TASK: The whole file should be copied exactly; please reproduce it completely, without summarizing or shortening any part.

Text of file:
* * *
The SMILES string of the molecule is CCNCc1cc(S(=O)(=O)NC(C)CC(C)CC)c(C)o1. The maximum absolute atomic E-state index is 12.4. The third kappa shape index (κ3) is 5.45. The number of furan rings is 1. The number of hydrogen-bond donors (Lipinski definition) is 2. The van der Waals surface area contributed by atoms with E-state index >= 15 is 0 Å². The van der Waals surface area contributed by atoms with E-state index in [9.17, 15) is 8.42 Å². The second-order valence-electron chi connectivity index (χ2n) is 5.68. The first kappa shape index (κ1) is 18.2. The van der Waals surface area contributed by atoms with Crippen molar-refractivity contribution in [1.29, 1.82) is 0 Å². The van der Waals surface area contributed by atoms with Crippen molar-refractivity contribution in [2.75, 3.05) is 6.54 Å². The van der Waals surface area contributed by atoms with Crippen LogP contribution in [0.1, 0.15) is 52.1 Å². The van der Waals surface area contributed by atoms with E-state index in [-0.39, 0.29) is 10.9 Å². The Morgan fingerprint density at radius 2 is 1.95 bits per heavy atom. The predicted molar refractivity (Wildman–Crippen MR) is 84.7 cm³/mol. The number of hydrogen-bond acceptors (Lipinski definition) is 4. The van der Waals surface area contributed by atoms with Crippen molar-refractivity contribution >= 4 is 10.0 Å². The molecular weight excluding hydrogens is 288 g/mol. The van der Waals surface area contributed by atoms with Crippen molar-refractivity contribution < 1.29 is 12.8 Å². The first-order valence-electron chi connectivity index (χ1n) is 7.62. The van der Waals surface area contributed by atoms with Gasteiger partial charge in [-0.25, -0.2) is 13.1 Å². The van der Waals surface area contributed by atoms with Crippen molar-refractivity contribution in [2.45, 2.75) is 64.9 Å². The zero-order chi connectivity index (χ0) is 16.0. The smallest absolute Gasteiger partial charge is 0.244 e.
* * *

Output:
The SMILES string of the molecule is CCNCc1cc(S(=O)(=O)NC(C)CC(C)CC)c(C)o1. The maximum absolute atomic E-state index is 12.4. The third kappa shape index (κ3) is 5.45. The number of furan rings is 1. The number of hydrogen-bond donors (Lipinski definition) is 2. The van der Waals surface area contributed by atoms with E-state index >= 15 is 0 Å². The van der Waals surface area contributed by atoms with E-state index in [9.17, 15) is 8.42 Å². The second-order valence-electron chi connectivity index (χ2n) is 5.68. The first kappa shape index (κ1) is 18.2. The van der Waals surface area contributed by atoms with Crippen molar-refractivity contribution in [1.29, 1.82) is 0 Å². The van der Waals surface area contributed by atoms with Crippen molar-refractivity contribution in [2.75, 3.05) is 6.54 Å². The van der Waals surface area contributed by atoms with Crippen LogP contribution in [0.1, 0.15) is 52.1 Å². The van der Waals surface area contributed by atoms with E-state index in [-0.39, 0.29) is 10.9 Å². The Morgan fingerprint density at radius 2 is 1.95 bits per heavy atom. The predicted molar refractivity (Wildman–Crippen MR) is 84.7 cm³/mol. The number of hydrogen-bond acceptors (Lipinski definition) is 4. The van der Waals surface area contributed by atoms with Crippen molar-refractivity contribution >= 4 is 10.0 Å². The molecular weight excluding hydrogens is 288 g/mol. The van der Waals surface area contributed by atoms with Crippen molar-refractivity contribution < 1.29 is 12.8 Å². The first-order valence-electron chi connectivity index (χ1n) is 7.62. The van der Waals surface area contributed by atoms with Gasteiger partial charge in [-0.25, -0.2) is 13.1 Å². The van der Waals surface area contributed by atoms with Crippen molar-refractivity contribution in [2.45, 2.75) is 64.9 Å². The zero-order chi connectivity index (χ0) is 16.0. The smallest absolute Gasteiger partial charge is 0.244 e.